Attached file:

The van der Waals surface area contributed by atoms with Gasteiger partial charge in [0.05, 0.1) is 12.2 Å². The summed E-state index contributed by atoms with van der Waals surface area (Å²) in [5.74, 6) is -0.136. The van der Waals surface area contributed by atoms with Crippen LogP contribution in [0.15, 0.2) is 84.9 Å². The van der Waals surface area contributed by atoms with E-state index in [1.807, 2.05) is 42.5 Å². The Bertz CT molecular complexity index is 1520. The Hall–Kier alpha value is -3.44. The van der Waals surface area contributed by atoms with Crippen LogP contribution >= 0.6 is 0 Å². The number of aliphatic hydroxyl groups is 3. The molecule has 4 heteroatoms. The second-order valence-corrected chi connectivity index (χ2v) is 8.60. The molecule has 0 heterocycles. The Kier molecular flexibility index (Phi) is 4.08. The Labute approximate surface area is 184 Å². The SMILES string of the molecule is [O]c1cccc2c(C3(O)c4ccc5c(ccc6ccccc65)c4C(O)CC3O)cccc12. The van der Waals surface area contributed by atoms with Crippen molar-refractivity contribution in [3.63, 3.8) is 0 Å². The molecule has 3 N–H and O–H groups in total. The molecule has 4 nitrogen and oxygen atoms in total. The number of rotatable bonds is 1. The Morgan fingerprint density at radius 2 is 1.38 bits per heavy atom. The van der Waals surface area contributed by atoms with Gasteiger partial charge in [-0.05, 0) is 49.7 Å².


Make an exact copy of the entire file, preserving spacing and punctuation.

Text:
The van der Waals surface area contributed by atoms with Gasteiger partial charge in [0.05, 0.1) is 12.2 Å². The summed E-state index contributed by atoms with van der Waals surface area (Å²) in [5.74, 6) is -0.136. The van der Waals surface area contributed by atoms with Crippen LogP contribution in [0.15, 0.2) is 84.9 Å². The van der Waals surface area contributed by atoms with E-state index in [1.807, 2.05) is 42.5 Å². The Bertz CT molecular complexity index is 1520. The Hall–Kier alpha value is -3.44. The van der Waals surface area contributed by atoms with Crippen LogP contribution >= 0.6 is 0 Å². The number of aliphatic hydroxyl groups is 3. The molecule has 4 heteroatoms. The second-order valence-corrected chi connectivity index (χ2v) is 8.60. The molecule has 0 heterocycles. The Kier molecular flexibility index (Phi) is 4.08. The Labute approximate surface area is 184 Å². The SMILES string of the molecule is [O]c1cccc2c(C3(O)c4ccc5c(ccc6ccccc65)c4C(O)CC3O)cccc12. The van der Waals surface area contributed by atoms with Crippen molar-refractivity contribution in [3.63, 3.8) is 0 Å². The molecule has 3 N–H and O–H groups in total. The molecule has 4 nitrogen and oxygen atoms in total. The number of rotatable bonds is 1. The Morgan fingerprint density at radius 2 is 1.38 bits per heavy atom. The van der Waals surface area contributed by atoms with Gasteiger partial charge in [-0.05, 0) is 49.7 Å².